Shenzhen is the dramatic front line of an important and neglected battle facing a rapidly urbanizing world: the struggle between light and darkness. For commercial and security reasons, cities and businesses want more light everywhere, but our decades of dark saturation bombing is causing loopholes in the electricity budget, confusing and killing wildlife, and completely erasing our view of the stars, which have been the inspiration of scientists, poets, and explorers for thousands of years. “Once the most common human experience has become the rarest,” wrote Paul Bogard, author of “The End of the Night,” a book that attacks the world’s uncontrolled light pollution.
The core technology of the transformation is LED. LEDs have broken the history of lighting. As solid-state semiconductors, they are more like processors in smartphones than overhead lights. Beijing, Shanghai, Guangzhou, and many other cities around the world are deploying LEDs in an attempt to solve the problems caused by most, if not all, inefficient traditional lights.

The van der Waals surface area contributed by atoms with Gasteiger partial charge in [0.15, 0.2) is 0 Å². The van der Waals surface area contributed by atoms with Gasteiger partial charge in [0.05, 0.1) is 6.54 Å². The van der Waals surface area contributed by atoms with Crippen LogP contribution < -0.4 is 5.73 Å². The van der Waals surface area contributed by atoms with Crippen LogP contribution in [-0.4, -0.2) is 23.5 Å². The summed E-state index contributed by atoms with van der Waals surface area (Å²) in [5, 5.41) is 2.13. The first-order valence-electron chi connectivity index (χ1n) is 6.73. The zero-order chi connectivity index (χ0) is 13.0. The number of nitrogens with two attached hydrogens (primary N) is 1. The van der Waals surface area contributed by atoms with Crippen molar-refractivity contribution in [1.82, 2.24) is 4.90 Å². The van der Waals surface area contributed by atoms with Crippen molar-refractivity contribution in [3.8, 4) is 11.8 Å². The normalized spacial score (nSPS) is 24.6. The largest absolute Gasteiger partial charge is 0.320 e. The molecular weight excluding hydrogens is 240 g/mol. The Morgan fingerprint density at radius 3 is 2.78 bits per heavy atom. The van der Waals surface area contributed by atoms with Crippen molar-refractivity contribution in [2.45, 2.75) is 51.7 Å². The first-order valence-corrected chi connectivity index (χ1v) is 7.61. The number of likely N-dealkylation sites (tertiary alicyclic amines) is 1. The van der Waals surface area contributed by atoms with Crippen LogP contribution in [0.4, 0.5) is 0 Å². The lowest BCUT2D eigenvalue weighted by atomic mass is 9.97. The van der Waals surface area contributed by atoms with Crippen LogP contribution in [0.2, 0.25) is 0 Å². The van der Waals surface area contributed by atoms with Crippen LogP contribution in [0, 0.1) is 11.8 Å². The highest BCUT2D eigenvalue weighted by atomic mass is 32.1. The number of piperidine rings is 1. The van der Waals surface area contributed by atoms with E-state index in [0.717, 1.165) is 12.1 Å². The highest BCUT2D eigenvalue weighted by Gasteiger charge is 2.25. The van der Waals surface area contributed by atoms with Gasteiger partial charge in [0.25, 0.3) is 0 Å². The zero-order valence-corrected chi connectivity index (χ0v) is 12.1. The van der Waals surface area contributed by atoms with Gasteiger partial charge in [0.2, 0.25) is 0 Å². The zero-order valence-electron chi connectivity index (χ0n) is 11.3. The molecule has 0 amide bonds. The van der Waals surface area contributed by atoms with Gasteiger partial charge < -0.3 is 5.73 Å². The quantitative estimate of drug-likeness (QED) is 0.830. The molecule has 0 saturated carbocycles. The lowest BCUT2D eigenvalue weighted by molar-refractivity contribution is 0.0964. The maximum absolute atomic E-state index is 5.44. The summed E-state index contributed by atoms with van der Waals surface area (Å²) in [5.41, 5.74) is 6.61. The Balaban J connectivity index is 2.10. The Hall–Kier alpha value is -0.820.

The upfront cost of LEDs is three to four times that of traditional high-voltage street lamps, but their duration is three to four times that of traditional high-voltage street lamps, generating two to three times more light per watt, and saving 30 to 70% of electricity annually. Because they are digital chips, they will only become cheaper as the efficiency of Moore’s Law increases. As electronic components, they are also more programmable and can be more effectively connected to radio and sensor chips to create a citywide wireless network to monitor crime, power outages, and water pipe breaks, and coordinate disaster relief efforts.
The biggest players in the field of street lighting – OSRAM, Royal Philips, Acuity Brands, and Panasonic – are racing to implement new business models to take action before sales of traditional lighting fixtures decline. Manufacturers used to expect to sell replacement bulbs and components every four years, but LED lamps offer a 10-year warranty, although many lamps can last from 15 to 20 years. Several manufacturers are focusing on selling software to control and monitor LED networks through central command centers or smartphones. Philips launched CityTouch management software in 2011 to monitor the energy consumption of each lamp, identify faulty lamps, and dim or turn on each lamp. The company now charges unspecified annual service fees to 260 lighting project owners in 31 countries.